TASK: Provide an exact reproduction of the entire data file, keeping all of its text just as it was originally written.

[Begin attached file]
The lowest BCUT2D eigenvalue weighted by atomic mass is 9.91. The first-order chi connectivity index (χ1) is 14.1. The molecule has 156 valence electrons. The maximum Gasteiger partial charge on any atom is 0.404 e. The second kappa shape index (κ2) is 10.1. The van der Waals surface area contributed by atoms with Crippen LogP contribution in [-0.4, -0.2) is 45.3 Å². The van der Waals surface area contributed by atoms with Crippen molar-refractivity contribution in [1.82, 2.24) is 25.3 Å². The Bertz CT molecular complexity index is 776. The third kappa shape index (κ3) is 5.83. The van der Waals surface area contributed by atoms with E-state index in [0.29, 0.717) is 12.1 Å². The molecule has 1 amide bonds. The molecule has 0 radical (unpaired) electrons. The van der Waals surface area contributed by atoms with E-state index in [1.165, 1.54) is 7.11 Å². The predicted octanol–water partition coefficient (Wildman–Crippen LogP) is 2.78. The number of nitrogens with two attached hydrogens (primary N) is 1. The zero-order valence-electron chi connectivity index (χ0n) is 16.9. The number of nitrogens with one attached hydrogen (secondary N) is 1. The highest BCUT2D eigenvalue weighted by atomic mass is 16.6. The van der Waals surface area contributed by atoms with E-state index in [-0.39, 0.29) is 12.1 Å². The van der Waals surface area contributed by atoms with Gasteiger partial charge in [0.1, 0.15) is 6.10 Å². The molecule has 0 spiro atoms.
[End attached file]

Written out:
The lowest BCUT2D eigenvalue weighted by atomic mass is 9.91. The first-order chi connectivity index (χ1) is 14.1. The molecule has 156 valence electrons. The maximum Gasteiger partial charge on any atom is 0.404 e. The second kappa shape index (κ2) is 10.1. The van der Waals surface area contributed by atoms with Crippen LogP contribution in [-0.4, -0.2) is 45.3 Å². The van der Waals surface area contributed by atoms with Crippen molar-refractivity contribution in [1.82, 2.24) is 25.3 Å². The Bertz CT molecular complexity index is 776. The third kappa shape index (κ3) is 5.83. The van der Waals surface area contributed by atoms with E-state index in [0.29, 0.717) is 12.1 Å². The molecule has 1 amide bonds. The molecule has 0 radical (unpaired) electrons. The van der Waals surface area contributed by atoms with E-state index in [1.165, 1.54) is 7.11 Å². The predicted octanol–water partition coefficient (Wildman–Crippen LogP) is 2.78. The number of nitrogens with two attached hydrogens (primary N) is 1. The zero-order valence-electron chi connectivity index (χ0n) is 16.9. The number of nitrogens with one attached hydrogen (secondary N) is 1. The highest BCUT2D eigenvalue weighted by atomic mass is 16.6. The van der Waals surface area contributed by atoms with E-state index in [-0.39, 0.29) is 12.1 Å². The van der Waals surface area contributed by atoms with Gasteiger partial charge in [0.1, 0.15) is 6.10 Å². The molecule has 0 spiro atoms.